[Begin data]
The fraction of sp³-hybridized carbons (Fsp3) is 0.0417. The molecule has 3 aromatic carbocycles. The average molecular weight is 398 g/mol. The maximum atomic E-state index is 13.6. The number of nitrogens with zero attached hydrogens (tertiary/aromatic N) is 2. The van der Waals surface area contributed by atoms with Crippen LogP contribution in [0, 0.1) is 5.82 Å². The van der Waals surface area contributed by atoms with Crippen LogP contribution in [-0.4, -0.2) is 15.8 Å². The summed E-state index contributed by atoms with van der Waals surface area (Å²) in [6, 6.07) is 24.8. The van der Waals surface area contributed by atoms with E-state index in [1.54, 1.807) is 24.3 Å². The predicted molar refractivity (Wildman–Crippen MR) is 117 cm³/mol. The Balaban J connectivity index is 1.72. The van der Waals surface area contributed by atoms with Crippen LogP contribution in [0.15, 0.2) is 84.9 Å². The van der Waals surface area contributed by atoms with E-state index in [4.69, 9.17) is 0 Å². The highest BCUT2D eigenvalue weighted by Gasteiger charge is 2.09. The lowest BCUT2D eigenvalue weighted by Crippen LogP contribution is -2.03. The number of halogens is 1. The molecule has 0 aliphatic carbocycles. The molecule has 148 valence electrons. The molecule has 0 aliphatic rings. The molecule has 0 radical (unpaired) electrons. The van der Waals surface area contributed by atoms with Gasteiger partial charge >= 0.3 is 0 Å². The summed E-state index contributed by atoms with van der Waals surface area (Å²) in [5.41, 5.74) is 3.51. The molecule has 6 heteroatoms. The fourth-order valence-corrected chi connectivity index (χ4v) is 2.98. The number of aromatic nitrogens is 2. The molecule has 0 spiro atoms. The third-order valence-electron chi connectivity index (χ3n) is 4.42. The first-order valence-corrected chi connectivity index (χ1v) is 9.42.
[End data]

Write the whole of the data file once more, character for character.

The fraction of sp³-hybridized carbons (Fsp3) is 0.0417. The molecule has 3 aromatic carbocycles. The average molecular weight is 398 g/mol. The maximum atomic E-state index is 13.6. The number of nitrogens with zero attached hydrogens (tertiary/aromatic N) is 2. The van der Waals surface area contributed by atoms with Crippen LogP contribution in [0, 0.1) is 5.82 Å². The van der Waals surface area contributed by atoms with Crippen LogP contribution in [-0.4, -0.2) is 15.8 Å². The summed E-state index contributed by atoms with van der Waals surface area (Å²) in [6, 6.07) is 24.8. The van der Waals surface area contributed by atoms with E-state index in [1.54, 1.807) is 24.3 Å². The predicted molar refractivity (Wildman–Crippen MR) is 117 cm³/mol. The Balaban J connectivity index is 1.72. The van der Waals surface area contributed by atoms with Crippen LogP contribution in [0.15, 0.2) is 84.9 Å². The van der Waals surface area contributed by atoms with E-state index in [4.69, 9.17) is 0 Å². The highest BCUT2D eigenvalue weighted by Gasteiger charge is 2.09. The lowest BCUT2D eigenvalue weighted by Crippen LogP contribution is -2.03. The number of halogens is 1. The molecule has 0 aliphatic carbocycles. The molecule has 148 valence electrons. The molecule has 0 aliphatic rings. The molecule has 0 radical (unpaired) electrons. The van der Waals surface area contributed by atoms with Gasteiger partial charge >= 0.3 is 0 Å². The summed E-state index contributed by atoms with van der Waals surface area (Å²) in [5.41, 5.74) is 3.51. The molecule has 6 heteroatoms. The fourth-order valence-corrected chi connectivity index (χ4v) is 2.98. The number of aromatic nitrogens is 2. The molecule has 0 spiro atoms. The third-order valence-electron chi connectivity index (χ3n) is 4.42. The first-order valence-corrected chi connectivity index (χ1v) is 9.42.